DeWitt Clinton Hudkins Obituary and Appreciation

This obituary was submitted by Julia Sterrett.

Probably from the Clarksburg newspaper April, 1926

DeWitt Clinton Hudkins, 91, near Philippi, died Wednesday in a local hospital after a long illness. He was a prominent farmer and stockman, a public minded citizen and highly respected by all, He was born June 7, 1854 and was a lifelong resident of Barbour county. He was a son of Abraham and Maria Morgan Hudkins. He is survived by the following nieces and nephews: Mrs. Edna Humphreys, of Mansfield, Ohio; Mrs. Hope White, Mrs. Dorothy Swiger, Miss Merle Stewart, all of Clarksburg; Mrs. Nellie Queen of Washington, D. C.; Roscoe Riley of Wellington, Kansas, and Stanley Stewart of Philippi. L. C. Stephens and Sons has charge of arrangements.

April 25 [1946] DeWitt Clinton Hudkins, 91, well known farmer of Elk District, died Wednesday night in a local hospital. Friends may call at the Philippi Funeral Home in Philippi, where funeral services will be held Friday afternoon at 2:30. Professor Floyd T. Holden will officiate. Interment in the Clarksburg Masonic Cemetery.

The Barbour Democrat May 2, 1946

DeWitt Clinton Hudkins was born in Barbour County, June 7, 1854, son of Abram and Maria Morgan Hudkins. Both father and mother were of the finest pioneer people. Abram Hudkins was a man noted for his integrity and kindliness. The mother was a descendant of the New England Morgans, one of whom was Hezekiah Morgan, a Revolutionary soldier. Some of the Morgans moved into Upshur County early in the 19th century. Both father and mother were devout and consistent Christians and were faithful members of the Ebenezer Baptist Church, of Elk District.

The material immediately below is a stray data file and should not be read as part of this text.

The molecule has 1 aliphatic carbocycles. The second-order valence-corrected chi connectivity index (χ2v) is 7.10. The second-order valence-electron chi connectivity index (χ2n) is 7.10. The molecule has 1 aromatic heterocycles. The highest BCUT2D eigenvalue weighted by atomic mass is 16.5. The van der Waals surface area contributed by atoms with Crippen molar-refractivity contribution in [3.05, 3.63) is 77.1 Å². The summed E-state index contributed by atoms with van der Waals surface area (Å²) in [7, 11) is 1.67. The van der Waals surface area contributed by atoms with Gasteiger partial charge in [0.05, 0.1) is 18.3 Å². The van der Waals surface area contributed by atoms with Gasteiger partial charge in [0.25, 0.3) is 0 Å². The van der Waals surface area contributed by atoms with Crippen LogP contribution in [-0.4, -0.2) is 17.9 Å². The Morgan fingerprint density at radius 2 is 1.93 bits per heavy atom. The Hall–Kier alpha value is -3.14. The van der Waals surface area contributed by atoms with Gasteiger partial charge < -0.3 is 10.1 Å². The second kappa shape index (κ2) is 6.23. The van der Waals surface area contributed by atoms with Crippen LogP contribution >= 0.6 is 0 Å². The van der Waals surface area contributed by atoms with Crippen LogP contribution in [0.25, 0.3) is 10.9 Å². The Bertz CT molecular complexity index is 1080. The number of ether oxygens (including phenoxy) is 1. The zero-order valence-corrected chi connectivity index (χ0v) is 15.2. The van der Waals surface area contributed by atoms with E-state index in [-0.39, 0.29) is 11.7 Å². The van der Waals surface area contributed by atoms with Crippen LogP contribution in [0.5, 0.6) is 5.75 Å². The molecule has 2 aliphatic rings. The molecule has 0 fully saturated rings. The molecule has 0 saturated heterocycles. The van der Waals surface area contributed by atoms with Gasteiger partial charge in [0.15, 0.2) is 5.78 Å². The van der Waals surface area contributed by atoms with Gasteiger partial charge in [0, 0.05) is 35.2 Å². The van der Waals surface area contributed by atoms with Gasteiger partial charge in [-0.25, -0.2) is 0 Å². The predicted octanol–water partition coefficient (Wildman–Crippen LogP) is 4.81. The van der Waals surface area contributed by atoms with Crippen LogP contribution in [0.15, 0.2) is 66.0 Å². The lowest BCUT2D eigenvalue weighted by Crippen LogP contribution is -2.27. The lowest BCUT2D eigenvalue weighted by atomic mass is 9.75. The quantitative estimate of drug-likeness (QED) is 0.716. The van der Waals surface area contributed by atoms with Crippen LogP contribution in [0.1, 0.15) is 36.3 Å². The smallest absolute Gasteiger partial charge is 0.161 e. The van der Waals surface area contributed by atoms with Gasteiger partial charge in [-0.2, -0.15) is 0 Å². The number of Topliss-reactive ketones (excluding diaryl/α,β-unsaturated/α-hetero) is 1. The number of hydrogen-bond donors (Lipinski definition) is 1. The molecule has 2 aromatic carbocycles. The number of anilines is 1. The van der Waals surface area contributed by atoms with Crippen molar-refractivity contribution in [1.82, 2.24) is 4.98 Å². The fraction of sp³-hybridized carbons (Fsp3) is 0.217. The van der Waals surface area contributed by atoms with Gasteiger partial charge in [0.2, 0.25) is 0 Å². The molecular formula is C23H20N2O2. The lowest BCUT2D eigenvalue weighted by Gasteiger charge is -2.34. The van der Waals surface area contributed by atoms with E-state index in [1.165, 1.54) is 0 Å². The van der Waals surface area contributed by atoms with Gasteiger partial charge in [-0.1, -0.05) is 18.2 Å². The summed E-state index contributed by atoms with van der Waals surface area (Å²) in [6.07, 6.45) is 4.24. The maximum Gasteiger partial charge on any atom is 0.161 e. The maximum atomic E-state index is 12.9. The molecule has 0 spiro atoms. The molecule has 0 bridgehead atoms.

Clinton Hudkins was, in many ways, like both his parents. Geniality and kindness characterized him.

It was the writer's good furtune to be associated with Mr. Hudkins for some years in the conduct of the public schools opf Elk District. He was president of the Board of Education of Elk District and I was the secretary of the board. Associated with him were Mr. Edgar Douglas and Mr. Nathan Callihan. Three finer men could not have been found to care for the schools. As secretary I had to go to Mr. Hudkins for directions in issuing vouchers for the payment of bills. Mr. Hudkins was exact but carefully just in considering any claim that arose for settlement. He had a keen sense of humor that smoothed rough spots and kept the milk of human kindness from souring.

Practically all his life was spent on his farm on Elk. He was always a good neighbor and a public-spirited citizen. He was a great reader and watched with deep interest all world developments. Before the enfeeblement of the last few years he traveled in parts of the United States and visited Europe and Mexico.

He was the last of his immediate family and his nearest surviving relatives are two nephews, Stanley Stewart of Elk and R. H. Riley of Wellington, Kansas; five nieces, Mrs. Edna Humphreys, of Philippi, W. Va., Mrs. Hope S. White, Mrs. J. E. Swiger and Miss Merle Stewart, all of Clarksburg, W. Va.; and Mrs. L. T. Queen of Washington, D. C.; three grand-nieces, Mrs. Clayton Briggs, of Ft. Wayne, Indiana; Mrs. Marjorie K, Workman of Washington, D. C., and Mrs. Karl J. Myers of Philippi, W. Va.; and three grand-nephews, sons of R. H. Riley of Wellington, Kansas.

Mr. Hudkins' death occurred April 24, his funeral was April 26, and his remains were deposited in a mausoleum at Clarksburg the same day.

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